> inequalities. Is very important and is a really good to exhibit 3
> local artists altogether 3 international artists, this contributes to
> the development of cultural practices of Colombia, increases the level
> of participation and interested of institutions into Electronic Art
> and for New Media practices. It also helps to the emergent artists
> with good level, quality, interest and professionalism.
> According this, I have to say that it is super-interesting and thanks
> to this kind of exhibitions, new models of distributing video- art are
> developed. It could probably respond to new distribution roles and
> methodologies of production in New Media. Surely, it changes
> capitalist and economic structures. I remember the editions of Picasso
> and Dali: thousands of copies resembled millions of millions and
> investment for art. The videos presented under s/edition are works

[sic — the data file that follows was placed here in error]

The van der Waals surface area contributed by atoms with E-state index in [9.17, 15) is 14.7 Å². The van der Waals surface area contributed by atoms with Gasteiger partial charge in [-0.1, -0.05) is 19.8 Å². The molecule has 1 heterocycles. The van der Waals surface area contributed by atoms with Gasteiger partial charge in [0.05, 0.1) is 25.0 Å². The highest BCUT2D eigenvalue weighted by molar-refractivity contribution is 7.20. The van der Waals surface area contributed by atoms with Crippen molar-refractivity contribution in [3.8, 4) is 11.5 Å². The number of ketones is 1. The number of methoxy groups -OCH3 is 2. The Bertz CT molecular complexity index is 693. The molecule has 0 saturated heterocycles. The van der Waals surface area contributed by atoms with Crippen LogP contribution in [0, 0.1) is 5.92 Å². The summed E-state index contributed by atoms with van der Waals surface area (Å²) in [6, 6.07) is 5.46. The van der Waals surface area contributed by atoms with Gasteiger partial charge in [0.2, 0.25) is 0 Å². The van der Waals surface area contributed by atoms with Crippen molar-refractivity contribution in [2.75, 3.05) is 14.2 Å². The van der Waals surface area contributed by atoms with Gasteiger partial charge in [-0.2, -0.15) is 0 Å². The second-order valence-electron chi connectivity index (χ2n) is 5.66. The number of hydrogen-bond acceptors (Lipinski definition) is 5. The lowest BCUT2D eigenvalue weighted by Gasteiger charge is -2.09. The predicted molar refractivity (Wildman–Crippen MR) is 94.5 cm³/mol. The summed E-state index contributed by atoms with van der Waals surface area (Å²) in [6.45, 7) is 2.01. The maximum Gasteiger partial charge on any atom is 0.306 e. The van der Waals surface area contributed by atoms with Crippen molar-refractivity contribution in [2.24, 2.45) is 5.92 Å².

> from Damien Hirst, Casey Reas, Memo Atken, etc... Recently, Alessandro
> Ludovico has written about new techniques of printing and
> distributing. This is amazing, but in the case of Digital Analogue and
> s/edition, a private company that works online. The selection doesn't
> result interesting because, from my point of view, is supporting
> commercial and capitalist structures of art as a merchandise.
> According post-marxist discourse it can damage lots of theoretical
> works done in the area of value and object-hood in contem porary art.
> Claiming for live art and live performance is to sustain our way of
> life as artists, developers and creators.
> Museo de Arte Contemporáneo de Bogotá
> @2009 BOGOTÁ - COLOMBIA
> Carrera 74 No. 82A - 81 2916520 Exts: 6160 - 6161 -6159
> email: ccultural at uniminuto.edu http://www.mac.org.co/
> Thanks to Marc Garret, Pedro Soler, Tamas Banovich, Anick Bureaud,
> Ashok Mistry, Bronac Ferran, Sarah Cook, Paul Brown, Roger Malina,
> Ghislaine Boddington, Vicente Matallana, Joasya Krysa, Andres Burbano.
> --laura pearl